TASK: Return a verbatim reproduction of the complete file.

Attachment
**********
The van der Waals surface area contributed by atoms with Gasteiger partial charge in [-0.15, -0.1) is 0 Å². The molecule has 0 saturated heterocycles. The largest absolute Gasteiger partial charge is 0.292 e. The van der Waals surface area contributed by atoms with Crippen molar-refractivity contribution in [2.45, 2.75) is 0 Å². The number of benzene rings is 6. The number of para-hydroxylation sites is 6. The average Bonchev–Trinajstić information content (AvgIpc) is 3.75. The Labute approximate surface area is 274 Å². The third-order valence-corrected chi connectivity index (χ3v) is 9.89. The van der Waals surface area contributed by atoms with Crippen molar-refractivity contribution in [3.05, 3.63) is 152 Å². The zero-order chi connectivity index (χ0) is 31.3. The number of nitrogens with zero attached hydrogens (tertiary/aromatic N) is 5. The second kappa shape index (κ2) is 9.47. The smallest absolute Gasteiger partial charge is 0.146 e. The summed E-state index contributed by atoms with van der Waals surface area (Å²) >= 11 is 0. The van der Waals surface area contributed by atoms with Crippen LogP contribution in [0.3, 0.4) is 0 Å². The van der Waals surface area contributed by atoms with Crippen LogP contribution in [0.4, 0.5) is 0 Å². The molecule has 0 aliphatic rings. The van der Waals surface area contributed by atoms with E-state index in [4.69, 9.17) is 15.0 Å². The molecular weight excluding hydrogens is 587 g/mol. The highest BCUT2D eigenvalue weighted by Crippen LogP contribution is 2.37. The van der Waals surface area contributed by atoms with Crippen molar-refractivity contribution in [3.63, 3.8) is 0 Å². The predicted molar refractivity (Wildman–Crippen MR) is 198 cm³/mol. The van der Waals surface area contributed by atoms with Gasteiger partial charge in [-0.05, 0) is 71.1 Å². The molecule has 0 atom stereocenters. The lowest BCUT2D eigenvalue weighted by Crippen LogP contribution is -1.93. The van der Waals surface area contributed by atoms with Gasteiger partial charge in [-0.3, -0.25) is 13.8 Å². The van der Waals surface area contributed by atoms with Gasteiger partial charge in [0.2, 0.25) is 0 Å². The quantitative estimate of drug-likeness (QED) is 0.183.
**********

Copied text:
The van der Waals surface area contributed by atoms with Gasteiger partial charge in [-0.15, -0.1) is 0 Å². The molecule has 0 saturated heterocycles. The largest absolute Gasteiger partial charge is 0.292 e. The van der Waals surface area contributed by atoms with Crippen molar-refractivity contribution in [2.45, 2.75) is 0 Å². The number of benzene rings is 6. The number of para-hydroxylation sites is 6. The average Bonchev–Trinajstić information content (AvgIpc) is 3.75. The Labute approximate surface area is 274 Å². The third-order valence-corrected chi connectivity index (χ3v) is 9.89. The van der Waals surface area contributed by atoms with Crippen molar-refractivity contribution in [3.05, 3.63) is 152 Å². The zero-order chi connectivity index (χ0) is 31.3. The number of nitrogens with zero attached hydrogens (tertiary/aromatic N) is 5. The second kappa shape index (κ2) is 9.47. The smallest absolute Gasteiger partial charge is 0.146 e. The summed E-state index contributed by atoms with van der Waals surface area (Å²) >= 11 is 0. The van der Waals surface area contributed by atoms with Crippen LogP contribution in [0.3, 0.4) is 0 Å². The van der Waals surface area contributed by atoms with Crippen LogP contribution in [0.4, 0.5) is 0 Å². The molecule has 0 aliphatic rings. The van der Waals surface area contributed by atoms with E-state index in [4.69, 9.17) is 15.0 Å². The molecular weight excluding hydrogens is 587 g/mol. The highest BCUT2D eigenvalue weighted by Crippen LogP contribution is 2.37. The van der Waals surface area contributed by atoms with Crippen molar-refractivity contribution in [3.63, 3.8) is 0 Å². The predicted molar refractivity (Wildman–Crippen MR) is 198 cm³/mol. The van der Waals surface area contributed by atoms with Gasteiger partial charge in [-0.05, 0) is 71.1 Å². The molecule has 0 atom stereocenters. The lowest BCUT2D eigenvalue weighted by Crippen LogP contribution is -1.93. The van der Waals surface area contributed by atoms with Gasteiger partial charge in [-0.3, -0.25) is 13.8 Å². The van der Waals surface area contributed by atoms with Gasteiger partial charge in [0.2, 0.25) is 0 Å². The quantitative estimate of drug-likeness (QED) is 0.183.